T'Shera's Story

T'Shera Adderley smiles after rehabilitation.

T’Shera Adderley was enjoying life and work in the Bahamas when she began experiencing a tingling sensation in her fingertips and toes. When the tingling escalated to the point where the 26-year-old was unable to perform basic tasks, move or breathe independently, she was hospitalized.

T’Shera was diagnosed with Guillain-Barré syndrome (GBS), a rare disorder where the body’s immune system attacks the nerves. Intubated for two weeks to support her breathing, she underwent treatment with human antibodies delivered intravenously. This would re-set her immune system. Following her treatment, T’Shera slowly regained strength, was able to breathe on her own again and had slight movement in her extremities. After a month, T’Shera’s medical team recommended transferring to a rehabilitation hospital for more intense rehabilitation. For that, she choose West Gables Rehabilitation Hospital.

Upon admission, T’Shera had some movement in her arms and legs but was still unable to walk. GBS had also taken a toll on her fine motor skills and she struggled to complete simple tasks like brushing her teeth and hair, getting dressed or using the restroom. T’Shera’s goal was to handle those smaller tasks and walk again.  Her physician-led rehabilitation team evaluated her and developed a personalized treatment plan.

Physical therapy (PT) started by helping T’Shera regain her sitting balance through repeated core exercises in her bed. Next they shifted to exercises that would strengthen her arms and legs.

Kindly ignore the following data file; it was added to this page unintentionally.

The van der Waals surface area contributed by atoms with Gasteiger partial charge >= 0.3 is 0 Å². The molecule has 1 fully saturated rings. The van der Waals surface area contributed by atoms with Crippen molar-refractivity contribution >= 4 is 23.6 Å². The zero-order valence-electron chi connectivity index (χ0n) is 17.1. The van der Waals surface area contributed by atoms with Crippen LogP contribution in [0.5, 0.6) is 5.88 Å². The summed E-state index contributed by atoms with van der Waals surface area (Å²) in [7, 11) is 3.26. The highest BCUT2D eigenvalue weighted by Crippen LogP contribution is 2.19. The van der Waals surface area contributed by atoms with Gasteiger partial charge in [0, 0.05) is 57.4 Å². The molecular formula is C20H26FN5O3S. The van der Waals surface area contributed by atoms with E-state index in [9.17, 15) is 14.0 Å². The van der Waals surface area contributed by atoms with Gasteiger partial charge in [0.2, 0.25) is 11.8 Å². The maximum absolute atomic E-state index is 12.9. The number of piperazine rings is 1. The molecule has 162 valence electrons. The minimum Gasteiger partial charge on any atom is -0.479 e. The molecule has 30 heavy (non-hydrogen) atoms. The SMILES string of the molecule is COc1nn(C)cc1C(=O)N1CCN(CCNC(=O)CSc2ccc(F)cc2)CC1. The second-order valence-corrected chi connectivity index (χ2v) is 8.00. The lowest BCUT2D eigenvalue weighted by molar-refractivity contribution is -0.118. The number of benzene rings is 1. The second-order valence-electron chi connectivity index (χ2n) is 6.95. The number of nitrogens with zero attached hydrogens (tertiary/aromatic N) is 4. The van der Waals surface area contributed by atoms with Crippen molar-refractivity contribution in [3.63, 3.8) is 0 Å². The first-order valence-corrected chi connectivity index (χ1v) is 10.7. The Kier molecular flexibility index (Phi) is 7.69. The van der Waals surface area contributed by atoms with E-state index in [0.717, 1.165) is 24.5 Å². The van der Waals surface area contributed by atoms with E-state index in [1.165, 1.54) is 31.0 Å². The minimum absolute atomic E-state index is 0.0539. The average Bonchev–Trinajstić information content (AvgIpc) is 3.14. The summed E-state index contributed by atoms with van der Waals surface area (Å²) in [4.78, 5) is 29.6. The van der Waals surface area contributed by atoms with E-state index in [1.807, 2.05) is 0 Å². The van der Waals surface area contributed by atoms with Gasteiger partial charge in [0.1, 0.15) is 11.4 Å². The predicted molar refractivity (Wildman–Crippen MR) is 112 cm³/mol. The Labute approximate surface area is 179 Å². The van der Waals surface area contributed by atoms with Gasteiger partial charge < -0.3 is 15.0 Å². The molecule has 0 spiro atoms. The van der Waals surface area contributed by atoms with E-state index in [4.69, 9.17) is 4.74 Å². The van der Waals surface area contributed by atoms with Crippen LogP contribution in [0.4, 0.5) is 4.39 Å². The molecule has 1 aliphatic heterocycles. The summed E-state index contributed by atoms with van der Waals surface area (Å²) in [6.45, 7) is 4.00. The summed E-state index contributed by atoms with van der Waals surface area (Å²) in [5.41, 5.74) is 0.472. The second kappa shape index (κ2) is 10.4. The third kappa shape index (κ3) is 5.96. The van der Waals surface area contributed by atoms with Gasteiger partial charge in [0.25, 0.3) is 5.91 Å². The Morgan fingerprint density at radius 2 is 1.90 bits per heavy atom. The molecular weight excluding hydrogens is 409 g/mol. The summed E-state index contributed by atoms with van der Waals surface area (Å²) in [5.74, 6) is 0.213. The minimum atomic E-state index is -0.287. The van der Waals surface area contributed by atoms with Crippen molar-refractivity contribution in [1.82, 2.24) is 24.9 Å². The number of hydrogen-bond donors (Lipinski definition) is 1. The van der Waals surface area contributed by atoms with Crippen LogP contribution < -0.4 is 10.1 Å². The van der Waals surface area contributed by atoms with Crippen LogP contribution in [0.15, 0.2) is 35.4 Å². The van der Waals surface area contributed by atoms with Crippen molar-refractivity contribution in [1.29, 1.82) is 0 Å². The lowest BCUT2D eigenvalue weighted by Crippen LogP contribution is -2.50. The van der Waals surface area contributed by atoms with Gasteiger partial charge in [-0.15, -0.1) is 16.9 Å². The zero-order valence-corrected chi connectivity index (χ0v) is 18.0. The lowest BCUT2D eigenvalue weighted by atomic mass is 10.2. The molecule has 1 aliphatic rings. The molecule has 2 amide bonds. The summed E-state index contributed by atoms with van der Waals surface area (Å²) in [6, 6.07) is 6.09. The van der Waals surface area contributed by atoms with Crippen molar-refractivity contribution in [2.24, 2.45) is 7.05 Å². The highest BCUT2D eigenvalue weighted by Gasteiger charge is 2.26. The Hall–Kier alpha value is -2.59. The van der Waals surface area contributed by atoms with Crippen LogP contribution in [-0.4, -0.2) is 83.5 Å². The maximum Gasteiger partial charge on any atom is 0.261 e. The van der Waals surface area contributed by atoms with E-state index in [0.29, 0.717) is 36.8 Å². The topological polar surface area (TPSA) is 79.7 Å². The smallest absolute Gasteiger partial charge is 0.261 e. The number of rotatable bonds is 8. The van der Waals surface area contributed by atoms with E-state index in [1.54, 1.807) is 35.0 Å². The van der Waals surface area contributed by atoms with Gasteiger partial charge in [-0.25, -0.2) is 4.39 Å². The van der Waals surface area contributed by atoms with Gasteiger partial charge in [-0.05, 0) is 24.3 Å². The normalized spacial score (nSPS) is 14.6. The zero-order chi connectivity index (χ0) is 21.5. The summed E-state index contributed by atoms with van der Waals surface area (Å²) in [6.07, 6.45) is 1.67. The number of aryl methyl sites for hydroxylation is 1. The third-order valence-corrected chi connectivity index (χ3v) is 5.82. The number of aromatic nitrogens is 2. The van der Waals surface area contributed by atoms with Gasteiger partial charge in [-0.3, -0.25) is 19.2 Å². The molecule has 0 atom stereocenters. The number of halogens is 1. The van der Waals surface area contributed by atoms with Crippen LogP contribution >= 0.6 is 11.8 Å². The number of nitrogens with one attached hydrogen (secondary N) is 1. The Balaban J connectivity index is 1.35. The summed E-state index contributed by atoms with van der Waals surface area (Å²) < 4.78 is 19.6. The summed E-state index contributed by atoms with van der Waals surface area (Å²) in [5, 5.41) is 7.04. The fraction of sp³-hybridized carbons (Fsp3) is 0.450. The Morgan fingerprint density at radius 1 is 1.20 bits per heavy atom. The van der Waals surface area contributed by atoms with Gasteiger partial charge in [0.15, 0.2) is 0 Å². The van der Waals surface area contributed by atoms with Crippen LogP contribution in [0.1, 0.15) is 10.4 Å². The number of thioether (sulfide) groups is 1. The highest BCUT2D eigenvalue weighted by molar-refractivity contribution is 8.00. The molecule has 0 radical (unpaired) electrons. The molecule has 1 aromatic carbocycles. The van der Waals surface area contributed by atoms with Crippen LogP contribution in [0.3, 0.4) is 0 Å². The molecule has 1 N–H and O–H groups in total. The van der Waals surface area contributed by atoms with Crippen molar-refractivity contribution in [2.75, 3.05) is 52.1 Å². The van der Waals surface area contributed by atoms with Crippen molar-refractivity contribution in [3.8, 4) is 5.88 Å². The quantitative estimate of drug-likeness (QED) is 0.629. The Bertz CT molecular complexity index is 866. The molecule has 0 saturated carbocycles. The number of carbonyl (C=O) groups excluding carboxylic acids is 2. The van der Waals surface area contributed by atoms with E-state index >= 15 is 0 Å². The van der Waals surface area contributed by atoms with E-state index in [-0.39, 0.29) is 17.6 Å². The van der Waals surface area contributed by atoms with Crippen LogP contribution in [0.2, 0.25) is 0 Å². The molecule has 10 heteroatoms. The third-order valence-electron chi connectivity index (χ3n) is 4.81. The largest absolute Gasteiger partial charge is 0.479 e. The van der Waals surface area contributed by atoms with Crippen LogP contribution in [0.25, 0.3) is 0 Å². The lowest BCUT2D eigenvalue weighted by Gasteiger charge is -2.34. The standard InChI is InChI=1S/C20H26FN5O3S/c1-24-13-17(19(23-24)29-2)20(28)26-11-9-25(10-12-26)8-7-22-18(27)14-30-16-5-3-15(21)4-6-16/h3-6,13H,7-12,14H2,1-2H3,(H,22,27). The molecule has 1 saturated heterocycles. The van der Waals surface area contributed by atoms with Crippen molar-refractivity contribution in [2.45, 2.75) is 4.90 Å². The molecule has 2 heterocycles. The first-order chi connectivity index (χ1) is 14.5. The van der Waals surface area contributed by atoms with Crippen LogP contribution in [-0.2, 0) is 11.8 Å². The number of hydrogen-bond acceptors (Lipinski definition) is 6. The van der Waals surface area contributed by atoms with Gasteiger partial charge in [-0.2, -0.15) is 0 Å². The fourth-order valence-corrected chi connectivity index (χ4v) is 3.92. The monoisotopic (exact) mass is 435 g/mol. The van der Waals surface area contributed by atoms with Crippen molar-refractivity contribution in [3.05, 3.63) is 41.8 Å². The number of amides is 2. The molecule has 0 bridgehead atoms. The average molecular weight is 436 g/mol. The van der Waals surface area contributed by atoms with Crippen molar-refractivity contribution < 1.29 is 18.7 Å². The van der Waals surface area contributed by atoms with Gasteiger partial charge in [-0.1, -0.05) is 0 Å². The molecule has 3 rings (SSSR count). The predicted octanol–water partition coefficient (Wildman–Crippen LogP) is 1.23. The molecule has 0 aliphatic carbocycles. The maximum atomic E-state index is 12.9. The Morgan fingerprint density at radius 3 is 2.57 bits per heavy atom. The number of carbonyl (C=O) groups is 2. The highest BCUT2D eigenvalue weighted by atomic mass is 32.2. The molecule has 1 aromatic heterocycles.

The first time T’Shera rose from her wheelchair to the parallel bars, she felt her sense of fear being replaced by pure exhilaration at having achieved her first milestone. After that, she was driven by a renewed sense of motivation and quickly began to regain strength. Within two weeks, she was strong enough to use a rolling walker.

Meantime, occupational therapy (OT) worked with T’Shera to improve her fine motor skills through standing activities like sorting objects on a table top. With her gains in strength and mobility and through repeated practice, T’Shera was able to bathe independently without sitting down on a shower chair. OT placed curbs in her path for navigation practice with her rolling walker. After a month, T’Shera no longer required her rolling walker and moved to practicing getting in and out of the car, walking on uneven surfaces and managing steps. She also practiced carrying bags and objects while walking to prepare her for returning to daily life.

Recreational therapy became a vital outlet throughout T’Shera’s rehabilitation. It allowed her to express herself. She processed her journey through journaling, painting and engaging in other creative and outdoor activities. All of them allowed her to reflect on her challenges and accomplishments. She embraced her passions, and the therapeutic process became a source of self-discovery and empowerment. T’Shera also prepared for her return to work by practicing writing and typing.

T’Shera’s family and friends both surrounded and prayed over her throughout her hospitalization. While her family in the Bahamas couldn’t visit, she received many supportive calls and texts throughout her stay. After five weeks of intense inpatient rehabilitation, T’Shera was able to walk out of the hospital and return home. All of her family and friends rejoiced.

T’Shera plans to continue her rehab with outpatient therapy. Her parting message to others facing similar challenges: "Healing is a mental journey as much as a physical one. Believe in yourself and your abilities, and you can conquer anything."